It may be "hard to see where the hand to mouth
      poverty of linux is ever going to enable it to
      publicize and reach the mindset of the mass
      market" -- because that's not a necessary goal.

      Linux doesn't need to reach the mass market and
      make money. It's not a company. It doesn't have
      any $$/Time pressure. It can last indefinitely
      with no money being generated at all. It's okay
      to not have much, if you don't need much.

      But it is important for "the future platform"
      that it works and becomes ubiquitous in other
      products, which may be profitable. Like... well,
      your routers and switches - probably Linux or
      BSD. Your bank's systems (very likely), the POS
      systems being deployed by 10Ks (yes), google, the
      internet. Car CD players, net storage, etc.

      You are already using it.

      And you know of companies who are using it
      successfully. It is proving its worth, and
      spreading like crazy. Now it's a matter of time,
      and it doesn't matter if it's 2 years or 200.
      It's going to be there.
      tot
  • Great, more Big Brother

    That's just what we need...
    nebx
    • It Doesn't Have To Be What You Get

      Big brother predictions are made for every new technology.

      But think about the benefits.

      One of the most important is keeping track of your health. If you have a heart condition, you are less likely to die if you're monitoring it and can identify precursors of a potentially-fatal attack. Such attacks kill millions each year, but they don't have to be fatal.

      Your body does give warning of such attacks. That's why the first thing hospitals do after you have an attack is hook you up to monitors that can tell if you're about to have another one.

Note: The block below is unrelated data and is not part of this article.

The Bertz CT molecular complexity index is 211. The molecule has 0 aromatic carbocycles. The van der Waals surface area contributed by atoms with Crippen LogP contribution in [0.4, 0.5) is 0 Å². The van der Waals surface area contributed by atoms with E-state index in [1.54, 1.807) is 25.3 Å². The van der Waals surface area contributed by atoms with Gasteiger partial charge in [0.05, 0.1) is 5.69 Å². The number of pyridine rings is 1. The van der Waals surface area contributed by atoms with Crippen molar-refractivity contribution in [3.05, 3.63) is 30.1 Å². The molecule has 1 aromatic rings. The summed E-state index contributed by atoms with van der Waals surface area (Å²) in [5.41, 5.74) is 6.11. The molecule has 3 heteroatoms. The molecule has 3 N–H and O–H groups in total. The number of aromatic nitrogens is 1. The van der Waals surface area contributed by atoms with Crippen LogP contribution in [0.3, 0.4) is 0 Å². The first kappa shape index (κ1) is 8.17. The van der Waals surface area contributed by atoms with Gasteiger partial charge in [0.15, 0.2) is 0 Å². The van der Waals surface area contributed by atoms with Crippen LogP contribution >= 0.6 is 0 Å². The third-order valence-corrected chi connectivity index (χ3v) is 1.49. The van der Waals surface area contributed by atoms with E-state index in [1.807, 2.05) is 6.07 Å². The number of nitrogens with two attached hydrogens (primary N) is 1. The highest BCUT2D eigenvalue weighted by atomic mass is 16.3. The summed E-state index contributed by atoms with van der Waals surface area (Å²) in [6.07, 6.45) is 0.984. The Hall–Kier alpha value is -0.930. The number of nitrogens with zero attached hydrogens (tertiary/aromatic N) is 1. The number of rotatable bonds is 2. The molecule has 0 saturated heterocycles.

Well, now that monitor can be built into your shirt, and that shirt can be connected wirelessly, and you don't have to die.

      That's what I call a killer app.
      DanaBlankenhorn
      • Death happens for a reason

        overpopulation and overuse of stressed resources are due to humans tampering with the natural order of life and selection. We have altered what nature placed as a balance, and because of that, now the strain is telling.
        Linux User 147560
  • Running all systems on Linux

    I'm running all my systems now on Linux. Finally, we can break from Microsoft's Monopoly, Marketing and Flawed Products. Oh, by the way, it did not cost me anything for software and it even runs great on older hardware. Never going back to Microsoft!
    matrixdomain
  • People will still run the future no microsoft

    Linux is surely the way of the future and open source is the reason. Everyday we are more and sharing what we learn is the reason.